October 18, 2010

the vicious circle of unlawful state brutality

Hanefi Avcı is one of the most pronounced names in Turkish political arena nowadays. He first became the center of attention with his book in which he talks about how a spesific religious community tries to hold position in Turkey.

There are already a library full of books on this topic, but what makes his book pretty unique is that, he is a police chief and he is talking about his own experiences in the book. And i mind you, he is not just one of the police chiefs around there, but someone with a quite reputation. So he was taken seriously.

He was first taken seriously, and taken to custody. Now he is behind bars waiting for his trial to be handled in which he is charged with being a member of an illegal leftist organization. Which doesn't make much sense to me actually, because this man has always been known for his right wing and religious stand. So it is not convincing for me that he is a member of an illegal leftist organization.

But from another point of view, that makes perfect sense. Let me distract a little bit to talk about this book "Blind Date" i read many years ago written by Jerzy Kosinski. In this book, the protagonist goes to a small American town. He is actually American but from a Russian descent and his name pretty much resembles a communist name. If i recall it correctly, it must be mid 70s.  And the sherrif of the town invites him for a friendly chat. And the sherrif blackmails the protagonist to do some sort of a dirty work. He has some false evidence against our guy for the blackmail but that doesn't matter at all. The sherrif says something like this: "It doesn't matter how weak the evidence is. The jury will be from here. You have a Russian name. And I will spread the word that you are a communist. Now, our folks know only one thing about communism and that is, it is worse than Nazism. You can't find one single person in the jury who thinks you are innocent."

You get the idea? It wouldn't really work if he was accused for being a member of a the rightest organization you can ever imagine. Call him a leftist, and here you have a case. There are still a lot of people in Turkey who has no idea what left is, only that it is evil.

But i will come to that later on.

When his book was released, all the attention was and still is on the religious community thing. Well now, i have the book. I have to admit that i cant read fast enough. It has almost been 2 months now and im still at the page 350. I know, you can sue me for not treating a book as it deserves. So anyway, in that 350 pages, i still didn't come to the part he talks about the religious community. But, he talks about some really very serious stuff. And i personally think it is just unbeliavable how come nobody talks about his very serious allegations in his book which are not directly related to the religious fight.  I simply can't believe the horrendous level of corruption accompanied with a horrendous level of incompetence in this country, told by a police chief who is talking about his own experinces and observations. And even if there are some skillful people who try to do something, they are just obstructed in a way or another either because of political reasons or worse, because of plain old jealousy.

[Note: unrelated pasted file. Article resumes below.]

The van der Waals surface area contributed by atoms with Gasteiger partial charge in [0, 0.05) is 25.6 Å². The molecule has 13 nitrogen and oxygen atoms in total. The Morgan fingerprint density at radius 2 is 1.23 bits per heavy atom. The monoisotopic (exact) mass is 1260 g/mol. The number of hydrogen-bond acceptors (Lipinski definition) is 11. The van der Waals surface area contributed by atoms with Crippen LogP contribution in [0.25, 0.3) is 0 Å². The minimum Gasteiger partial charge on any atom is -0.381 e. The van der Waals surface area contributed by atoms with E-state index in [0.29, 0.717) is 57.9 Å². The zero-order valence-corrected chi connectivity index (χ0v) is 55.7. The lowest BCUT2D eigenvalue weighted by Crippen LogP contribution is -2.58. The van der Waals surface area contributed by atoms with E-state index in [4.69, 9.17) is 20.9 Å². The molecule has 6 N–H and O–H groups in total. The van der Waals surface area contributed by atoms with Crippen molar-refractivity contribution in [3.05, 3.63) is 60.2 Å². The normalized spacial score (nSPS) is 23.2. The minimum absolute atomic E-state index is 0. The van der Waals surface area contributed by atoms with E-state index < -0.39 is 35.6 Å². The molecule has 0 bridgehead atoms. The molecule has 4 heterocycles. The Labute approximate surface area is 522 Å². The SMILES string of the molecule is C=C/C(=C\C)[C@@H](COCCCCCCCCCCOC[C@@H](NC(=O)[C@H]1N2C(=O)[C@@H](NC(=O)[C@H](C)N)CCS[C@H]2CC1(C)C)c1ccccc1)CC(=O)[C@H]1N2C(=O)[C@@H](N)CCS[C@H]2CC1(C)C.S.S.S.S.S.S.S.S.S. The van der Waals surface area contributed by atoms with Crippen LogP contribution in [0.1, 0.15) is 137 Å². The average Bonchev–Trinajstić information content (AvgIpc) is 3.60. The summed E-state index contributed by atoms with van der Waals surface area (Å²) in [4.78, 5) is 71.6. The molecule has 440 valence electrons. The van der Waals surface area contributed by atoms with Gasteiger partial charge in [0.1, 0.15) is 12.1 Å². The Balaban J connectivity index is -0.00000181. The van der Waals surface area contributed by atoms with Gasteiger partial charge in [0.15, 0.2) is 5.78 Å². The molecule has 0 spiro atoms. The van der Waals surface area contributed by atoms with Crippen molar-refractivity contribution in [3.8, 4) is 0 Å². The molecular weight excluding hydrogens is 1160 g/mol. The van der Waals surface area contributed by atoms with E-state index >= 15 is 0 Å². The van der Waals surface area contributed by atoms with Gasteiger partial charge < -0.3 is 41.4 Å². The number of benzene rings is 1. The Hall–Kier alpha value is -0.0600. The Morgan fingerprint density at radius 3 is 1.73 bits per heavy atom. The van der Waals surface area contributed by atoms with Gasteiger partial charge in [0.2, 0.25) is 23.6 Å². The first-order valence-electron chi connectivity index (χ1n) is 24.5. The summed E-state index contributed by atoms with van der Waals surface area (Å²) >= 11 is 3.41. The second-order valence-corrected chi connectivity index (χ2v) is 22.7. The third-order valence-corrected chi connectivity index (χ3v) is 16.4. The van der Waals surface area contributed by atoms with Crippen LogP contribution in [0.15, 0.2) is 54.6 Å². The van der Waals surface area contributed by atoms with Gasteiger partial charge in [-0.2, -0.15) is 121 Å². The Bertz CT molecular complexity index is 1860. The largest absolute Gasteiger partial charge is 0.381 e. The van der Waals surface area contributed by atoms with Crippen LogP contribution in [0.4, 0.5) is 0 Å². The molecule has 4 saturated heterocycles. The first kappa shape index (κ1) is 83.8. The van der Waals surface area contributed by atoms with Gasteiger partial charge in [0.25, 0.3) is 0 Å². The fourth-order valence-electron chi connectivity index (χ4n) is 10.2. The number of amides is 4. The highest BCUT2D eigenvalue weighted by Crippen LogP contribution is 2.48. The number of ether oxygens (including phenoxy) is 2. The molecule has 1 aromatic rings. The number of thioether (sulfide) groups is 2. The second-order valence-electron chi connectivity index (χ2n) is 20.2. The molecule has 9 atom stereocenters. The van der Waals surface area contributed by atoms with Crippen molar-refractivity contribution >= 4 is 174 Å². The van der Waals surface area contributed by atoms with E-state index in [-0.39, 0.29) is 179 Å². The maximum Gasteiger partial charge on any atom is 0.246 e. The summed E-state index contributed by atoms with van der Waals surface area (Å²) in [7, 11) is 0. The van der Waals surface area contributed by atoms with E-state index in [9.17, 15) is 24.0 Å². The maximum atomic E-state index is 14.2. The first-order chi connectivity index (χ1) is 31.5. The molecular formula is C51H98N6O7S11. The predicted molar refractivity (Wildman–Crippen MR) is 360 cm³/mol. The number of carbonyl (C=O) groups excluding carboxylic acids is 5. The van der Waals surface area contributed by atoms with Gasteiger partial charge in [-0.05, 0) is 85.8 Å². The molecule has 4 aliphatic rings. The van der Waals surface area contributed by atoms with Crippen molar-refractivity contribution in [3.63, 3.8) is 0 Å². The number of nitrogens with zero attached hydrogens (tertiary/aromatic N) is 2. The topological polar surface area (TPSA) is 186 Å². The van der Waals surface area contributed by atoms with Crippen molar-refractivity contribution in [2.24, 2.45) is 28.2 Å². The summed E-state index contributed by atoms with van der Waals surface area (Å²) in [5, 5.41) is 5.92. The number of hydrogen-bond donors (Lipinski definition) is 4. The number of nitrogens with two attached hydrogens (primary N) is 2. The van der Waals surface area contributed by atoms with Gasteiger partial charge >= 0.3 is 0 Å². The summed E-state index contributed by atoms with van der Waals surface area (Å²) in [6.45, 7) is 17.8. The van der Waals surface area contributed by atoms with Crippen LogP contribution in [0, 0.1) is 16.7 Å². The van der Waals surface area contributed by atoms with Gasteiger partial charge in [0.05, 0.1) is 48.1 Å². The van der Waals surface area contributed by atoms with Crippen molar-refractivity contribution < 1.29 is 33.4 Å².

At this point, i have to make clear that this man is not a saint. And even though he doesn't mention about it in his book, he is a known torturer. Actually, this is what they tried to attack him with at first, but it didn't make the desired effect, because he had already apologized for his brutal methods he used in the past. There is something he mentions in his book though:  He says that most of the police officers (along with any other officials as a matter of fact) still beleive that brutality is the most effective method. They sincerely believe in what they are doing because they just don't know any better.

Here is another distraction for you: Ezel is one of the most successful Turskish tv shows. At the beginning of the story, our guy Ömer is framed by his best circle of friends and goes to prison for robbery and murder When police captures him simply because someone informs them about him, they just beat him to death to make him confess. Unfortunately, he is really innocent and has nothing to confess. But nobody believes him and they keep torturing him. The rest is his story to take his revenge. You may or may not like the tv show but there is something for sure: the police attitude depicted in the show is accurate and that is mostly because they dont really know better.

Back to book now. There is an entire chapter in his book dedicated to the Uzan Family. I believe that The Uzan Case is really very important because of multiple reasons.

First of all, let me assure you that I have no doubt that the family was nothing a bunch of crooks and blackmailing criminals. And when i read in the book, i just couldn't believe how far thay had gone in their criminal activities, how blatantly they had stolen from the people. There is no doubt that they are a bunch of criminals.